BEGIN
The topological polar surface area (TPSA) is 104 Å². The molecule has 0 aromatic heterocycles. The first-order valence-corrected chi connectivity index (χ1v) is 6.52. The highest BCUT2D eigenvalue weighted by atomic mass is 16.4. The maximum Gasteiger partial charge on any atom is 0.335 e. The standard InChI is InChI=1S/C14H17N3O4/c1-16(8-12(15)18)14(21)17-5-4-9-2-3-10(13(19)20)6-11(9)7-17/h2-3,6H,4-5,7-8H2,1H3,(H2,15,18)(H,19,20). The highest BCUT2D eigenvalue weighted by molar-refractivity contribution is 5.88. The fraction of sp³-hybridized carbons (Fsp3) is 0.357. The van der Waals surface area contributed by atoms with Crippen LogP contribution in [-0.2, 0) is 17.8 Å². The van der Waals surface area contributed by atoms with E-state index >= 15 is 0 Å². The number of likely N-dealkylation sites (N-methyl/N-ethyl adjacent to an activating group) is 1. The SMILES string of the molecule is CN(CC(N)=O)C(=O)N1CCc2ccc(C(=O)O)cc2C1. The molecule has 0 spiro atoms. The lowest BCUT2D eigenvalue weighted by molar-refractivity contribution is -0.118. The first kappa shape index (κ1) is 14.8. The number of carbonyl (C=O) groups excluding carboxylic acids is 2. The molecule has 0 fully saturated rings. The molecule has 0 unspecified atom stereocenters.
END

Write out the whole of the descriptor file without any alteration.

The topological polar surface area (TPSA) is 104 Å². The molecule has 0 aromatic heterocycles. The first-order valence-corrected chi connectivity index (χ1v) is 6.52. The highest BCUT2D eigenvalue weighted by atomic mass is 16.4. The maximum Gasteiger partial charge on any atom is 0.335 e. The standard InChI is InChI=1S/C14H17N3O4/c1-16(8-12(15)18)14(21)17-5-4-9-2-3-10(13(19)20)6-11(9)7-17/h2-3,6H,4-5,7-8H2,1H3,(H2,15,18)(H,19,20). The highest BCUT2D eigenvalue weighted by molar-refractivity contribution is 5.88. The fraction of sp³-hybridized carbons (Fsp3) is 0.357. The van der Waals surface area contributed by atoms with Crippen LogP contribution in [-0.2, 0) is 17.8 Å². The van der Waals surface area contributed by atoms with E-state index >= 15 is 0 Å². The number of likely N-dealkylation sites (N-methyl/N-ethyl adjacent to an activating group) is 1. The SMILES string of the molecule is CN(CC(N)=O)C(=O)N1CCc2ccc(C(=O)O)cc2C1. The molecule has 0 spiro atoms. The lowest BCUT2D eigenvalue weighted by molar-refractivity contribution is -0.118. The first kappa shape index (κ1) is 14.8. The number of carbonyl (C=O) groups excluding carboxylic acids is 2. The molecule has 0 fully saturated rings. The molecule has 0 unspecified atom stereocenters.